TOGAF: Architecture Principles

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Principles are general rules and guidelines, intended to be enduring and seldom amended, that inform and support the way in which an organization sets about fulfilling its mission.

In their turn, principles may be just one element in a structured set of ideas that collectively define and guide the organization, from values through to actions and results.

Depending on the organization, principles may be established within different domains and at different levels. Two key domains inform the development and utilization of architecture:

  • Enterprise principles provide a basis for decision-making throughout an enterprise, and inform how the organization sets about fulfilling its mission. Such principles are commonly found as a means of harmonizing decision-making across an organization. In particular, they are a key element in a successful architecture governance strategy (see 50. Architecture Governance). Within the broad domain of enterprise principles, it is common to have subsidiary principles within a business or organizational unit. Examples include IT, HR, domestic operations, or overseas operations. These principles provide a basis for decision-making within the subsidiary domain and will inform architecture development within the domain. Care must be taken to ensure that the principles used to inform architecture development align to the organizational context of the Architecture Capability.
  • Architecture principles are a set of principles that relate to architecture work. They reflect a level of consensus across the enterprise, and embody the spirit and thinking of existing enterprise principles. Architecture principles govern the architecture process, affecting the development, maintenance, and use of the enterprise architecture.

It is common to have sets of principles form a hierarchy, in that segment principles will be informed by, and elaborate on, the principles at the enterprise level. Architecture principles will be informed and constrained by enterprise principles.

Architecture principles may restate other enterprise guidance in terms and form that effectively guide architecture development.

Qualities of Architectural Principles

These are:

  • Understandable
    • the underlying tenets can be quickly grasped and understood by individuals throughout the organization. The intention of the principle is clear and unambiguous, so that violations, whether intentional or not, are minimized.
  • Robust
    • enable good quality decisions about architectures and plans to be made, and enforceable policies and standards to be created. Each principle should be sufficiently definitive and precise to support consistent decision-making in complex, potentially controversial situations.
  • Complete
    • every potentially important principle governing the management of information and technology for the organization is defined. The principles cover every situation perceived.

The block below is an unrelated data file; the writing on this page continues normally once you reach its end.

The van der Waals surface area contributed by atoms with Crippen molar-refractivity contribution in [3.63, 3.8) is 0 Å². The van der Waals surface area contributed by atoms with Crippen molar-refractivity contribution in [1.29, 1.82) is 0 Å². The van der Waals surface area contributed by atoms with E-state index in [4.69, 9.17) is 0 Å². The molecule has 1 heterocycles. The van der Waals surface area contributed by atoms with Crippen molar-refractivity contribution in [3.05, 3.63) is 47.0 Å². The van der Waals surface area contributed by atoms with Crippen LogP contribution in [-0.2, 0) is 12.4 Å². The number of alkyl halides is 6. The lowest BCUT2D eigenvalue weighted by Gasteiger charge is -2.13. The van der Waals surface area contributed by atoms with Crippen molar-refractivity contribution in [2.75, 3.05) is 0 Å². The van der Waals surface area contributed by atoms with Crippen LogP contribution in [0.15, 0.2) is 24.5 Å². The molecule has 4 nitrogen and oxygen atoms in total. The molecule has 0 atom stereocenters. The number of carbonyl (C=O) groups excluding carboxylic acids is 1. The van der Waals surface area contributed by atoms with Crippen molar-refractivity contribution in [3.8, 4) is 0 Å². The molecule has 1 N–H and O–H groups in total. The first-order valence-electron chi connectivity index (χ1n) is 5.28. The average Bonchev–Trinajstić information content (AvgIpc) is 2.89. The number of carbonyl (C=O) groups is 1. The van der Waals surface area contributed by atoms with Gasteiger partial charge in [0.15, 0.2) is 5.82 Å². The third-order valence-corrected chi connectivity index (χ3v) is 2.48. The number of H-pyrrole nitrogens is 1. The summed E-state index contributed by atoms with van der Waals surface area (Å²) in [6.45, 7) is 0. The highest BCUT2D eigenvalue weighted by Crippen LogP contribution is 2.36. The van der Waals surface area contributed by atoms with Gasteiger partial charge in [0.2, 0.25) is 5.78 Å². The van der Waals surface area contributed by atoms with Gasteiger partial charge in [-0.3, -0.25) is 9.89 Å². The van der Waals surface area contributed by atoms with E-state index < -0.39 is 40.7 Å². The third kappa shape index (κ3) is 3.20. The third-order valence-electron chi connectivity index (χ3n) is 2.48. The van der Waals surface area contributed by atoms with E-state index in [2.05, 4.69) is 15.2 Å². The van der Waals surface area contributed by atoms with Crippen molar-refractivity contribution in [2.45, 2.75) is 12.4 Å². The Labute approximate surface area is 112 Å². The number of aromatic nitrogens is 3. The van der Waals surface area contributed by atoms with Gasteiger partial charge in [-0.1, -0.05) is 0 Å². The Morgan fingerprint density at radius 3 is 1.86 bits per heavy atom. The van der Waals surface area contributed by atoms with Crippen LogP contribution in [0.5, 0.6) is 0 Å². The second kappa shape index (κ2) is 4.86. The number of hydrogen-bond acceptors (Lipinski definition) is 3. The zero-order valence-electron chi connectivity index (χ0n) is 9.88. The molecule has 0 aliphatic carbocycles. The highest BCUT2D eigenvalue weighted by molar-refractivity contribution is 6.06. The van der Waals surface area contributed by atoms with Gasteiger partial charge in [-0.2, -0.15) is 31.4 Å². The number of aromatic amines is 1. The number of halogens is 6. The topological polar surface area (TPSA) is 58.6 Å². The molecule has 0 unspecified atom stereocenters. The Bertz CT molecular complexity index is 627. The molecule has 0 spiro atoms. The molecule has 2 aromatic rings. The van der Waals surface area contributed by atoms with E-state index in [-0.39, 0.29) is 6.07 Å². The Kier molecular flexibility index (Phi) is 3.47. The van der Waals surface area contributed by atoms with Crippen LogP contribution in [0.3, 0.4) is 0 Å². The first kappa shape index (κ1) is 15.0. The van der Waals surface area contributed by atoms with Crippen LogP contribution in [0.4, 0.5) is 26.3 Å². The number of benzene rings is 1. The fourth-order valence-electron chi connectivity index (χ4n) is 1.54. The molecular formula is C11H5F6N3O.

• Consistent
    • strict adherence to one principle may require a loose interpretation of another principle. The set of principles must be expressed in a way that allows a balance of interpretations. Principles should not be contradictory to the point where adhering to one principle would violate the spirit of another. Every word in a principle statement should be carefully chosen to allow consistent yet flexible interpretation.
  • Stable
    • principles should be enduring, yet able to accommodate changes. An amendment process should be established for adding, removing, or altering principles after they are ratified initially.

Examples of Architectural Principles

  • Business Principles
    • Principle 1: Primary of Principles
    • Principle 2: Maximise Benefit to the Enteprise
    • Principle 3: Information Management is Everybody's Business
    • Principle 4: Business Continuity
    • Principle 5: Common Use Applications
    • Principle 6: Service Orientation
    • Principle 7: Compliance with Law
    • Principle 8: IT Responsibility
    • Principle 9: Protection of Intellectual Property
    • Principle 10: Self-Service
    • Principle 11: De-Skill (aka Shared Knowledge)
  • Data Principles
    • Principle 10: Data is an Asset
    • Principle 11: Data is Shared
    • Principle 12: Data is Assessible
    • Principle 13: Data Trustee
    • Principle 14: Common Vocabulary and Data Definitions
    • Principle 15: Data Security
  • Application Principles
    • Principle 16: Technology Independence
    • Principle 17: Ease-of-Use
  • Technology Principles
    • Principle 18: Requirements-Based Change
    • Principle 19: Responsive Change Management
    • Principle 20: Control Technical Diversity
    • Principle 21: Interoperability
  • Resourcing Principles
  • Security Principles

Related Architectural Deliverables

Related ADM Guidelines & Techniques


Here are some templates: TOGAF Templates